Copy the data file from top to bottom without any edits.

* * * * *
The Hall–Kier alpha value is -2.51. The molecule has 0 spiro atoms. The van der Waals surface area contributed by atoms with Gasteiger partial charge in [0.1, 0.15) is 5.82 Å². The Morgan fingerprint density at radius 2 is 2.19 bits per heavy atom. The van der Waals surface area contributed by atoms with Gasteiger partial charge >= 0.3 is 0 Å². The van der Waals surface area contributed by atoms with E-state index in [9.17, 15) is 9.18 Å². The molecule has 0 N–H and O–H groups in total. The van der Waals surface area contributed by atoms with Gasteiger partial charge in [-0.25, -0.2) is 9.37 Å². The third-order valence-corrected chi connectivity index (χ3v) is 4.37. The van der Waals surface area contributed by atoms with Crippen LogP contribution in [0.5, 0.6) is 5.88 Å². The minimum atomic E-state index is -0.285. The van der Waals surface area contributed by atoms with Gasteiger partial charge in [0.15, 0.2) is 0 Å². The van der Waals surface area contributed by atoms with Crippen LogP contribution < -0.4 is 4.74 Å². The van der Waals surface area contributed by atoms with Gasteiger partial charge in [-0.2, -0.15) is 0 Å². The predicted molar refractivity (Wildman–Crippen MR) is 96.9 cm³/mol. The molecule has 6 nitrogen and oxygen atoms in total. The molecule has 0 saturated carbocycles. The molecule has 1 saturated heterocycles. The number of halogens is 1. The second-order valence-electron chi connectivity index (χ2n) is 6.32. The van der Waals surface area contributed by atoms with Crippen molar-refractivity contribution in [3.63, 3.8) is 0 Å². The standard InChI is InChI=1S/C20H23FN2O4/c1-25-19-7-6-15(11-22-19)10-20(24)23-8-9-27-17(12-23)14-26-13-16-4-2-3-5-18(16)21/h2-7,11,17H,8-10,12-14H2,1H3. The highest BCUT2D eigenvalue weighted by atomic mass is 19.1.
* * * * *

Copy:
The Hall–Kier alpha value is -2.51. The molecule has 0 spiro atoms. The van der Waals surface area contributed by atoms with Gasteiger partial charge in [0.1, 0.15) is 5.82 Å². The Morgan fingerprint density at radius 2 is 2.19 bits per heavy atom. The van der Waals surface area contributed by atoms with Gasteiger partial charge >= 0.3 is 0 Å². The van der Waals surface area contributed by atoms with E-state index in [9.17, 15) is 9.18 Å². The molecule has 0 N–H and O–H groups in total. The van der Waals surface area contributed by atoms with Gasteiger partial charge in [-0.25, -0.2) is 9.37 Å². The third-order valence-corrected chi connectivity index (χ3v) is 4.37. The van der Waals surface area contributed by atoms with Crippen LogP contribution in [0.5, 0.6) is 5.88 Å². The minimum atomic E-state index is -0.285. The van der Waals surface area contributed by atoms with Gasteiger partial charge in [0.15, 0.2) is 0 Å². The van der Waals surface area contributed by atoms with Crippen LogP contribution < -0.4 is 4.74 Å². The van der Waals surface area contributed by atoms with Gasteiger partial charge in [-0.2, -0.15) is 0 Å². The predicted molar refractivity (Wildman–Crippen MR) is 96.9 cm³/mol. The molecule has 6 nitrogen and oxygen atoms in total. The molecule has 0 saturated carbocycles. The molecule has 1 saturated heterocycles. The number of halogens is 1. The second-order valence-electron chi connectivity index (χ2n) is 6.32. The van der Waals surface area contributed by atoms with Crippen molar-refractivity contribution in [3.63, 3.8) is 0 Å². The standard InChI is InChI=1S/C20H23FN2O4/c1-25-19-7-6-15(11-22-19)10-20(24)23-8-9-27-17(12-23)14-26-13-16-4-2-3-5-18(16)21/h2-7,11,17H,8-10,12-14H2,1H3. The highest BCUT2D eigenvalue weighted by atomic mass is 19.1.